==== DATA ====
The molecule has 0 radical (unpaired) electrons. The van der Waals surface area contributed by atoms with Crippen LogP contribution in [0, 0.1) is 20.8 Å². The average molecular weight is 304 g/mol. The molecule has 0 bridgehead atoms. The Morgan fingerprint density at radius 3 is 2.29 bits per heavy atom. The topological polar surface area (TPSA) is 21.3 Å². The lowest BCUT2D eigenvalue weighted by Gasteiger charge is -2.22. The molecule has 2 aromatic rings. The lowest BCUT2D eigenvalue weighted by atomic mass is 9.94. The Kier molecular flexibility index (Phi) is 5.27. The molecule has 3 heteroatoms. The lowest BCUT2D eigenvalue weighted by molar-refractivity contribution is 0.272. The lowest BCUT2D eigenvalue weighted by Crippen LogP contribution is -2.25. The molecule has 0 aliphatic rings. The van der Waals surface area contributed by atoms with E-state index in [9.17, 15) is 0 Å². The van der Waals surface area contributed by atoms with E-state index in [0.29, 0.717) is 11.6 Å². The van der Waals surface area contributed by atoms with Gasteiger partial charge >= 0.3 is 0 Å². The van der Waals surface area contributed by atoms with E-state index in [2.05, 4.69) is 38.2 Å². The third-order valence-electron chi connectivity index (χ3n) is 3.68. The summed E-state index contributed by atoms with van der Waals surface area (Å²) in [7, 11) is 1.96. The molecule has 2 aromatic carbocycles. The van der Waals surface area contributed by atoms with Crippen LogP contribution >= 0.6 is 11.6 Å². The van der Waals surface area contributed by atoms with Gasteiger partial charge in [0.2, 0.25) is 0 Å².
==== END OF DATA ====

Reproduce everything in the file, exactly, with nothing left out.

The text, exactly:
The molecule has 0 radical (unpaired) electrons. The van der Waals surface area contributed by atoms with Crippen LogP contribution in [0, 0.1) is 20.8 Å². The average molecular weight is 304 g/mol. The molecule has 0 bridgehead atoms. The Morgan fingerprint density at radius 3 is 2.29 bits per heavy atom. The topological polar surface area (TPSA) is 21.3 Å². The lowest BCUT2D eigenvalue weighted by Gasteiger charge is -2.22. The molecule has 2 aromatic rings. The lowest BCUT2D eigenvalue weighted by atomic mass is 9.94. The Kier molecular flexibility index (Phi) is 5.27. The molecule has 3 heteroatoms. The lowest BCUT2D eigenvalue weighted by molar-refractivity contribution is 0.272. The lowest BCUT2D eigenvalue weighted by Crippen LogP contribution is -2.25. The molecule has 0 aliphatic rings. The van der Waals surface area contributed by atoms with E-state index in [9.17, 15) is 0 Å². The van der Waals surface area contributed by atoms with E-state index in [0.29, 0.717) is 11.6 Å². The van der Waals surface area contributed by atoms with Gasteiger partial charge >= 0.3 is 0 Å². The van der Waals surface area contributed by atoms with E-state index in [2.05, 4.69) is 38.2 Å². The third-order valence-electron chi connectivity index (χ3n) is 3.68. The summed E-state index contributed by atoms with van der Waals surface area (Å²) in [7, 11) is 1.96. The molecule has 2 aromatic carbocycles. The van der Waals surface area contributed by atoms with Crippen LogP contribution >= 0.6 is 11.6 Å². The van der Waals surface area contributed by atoms with Gasteiger partial charge in [0.2, 0.25) is 0 Å².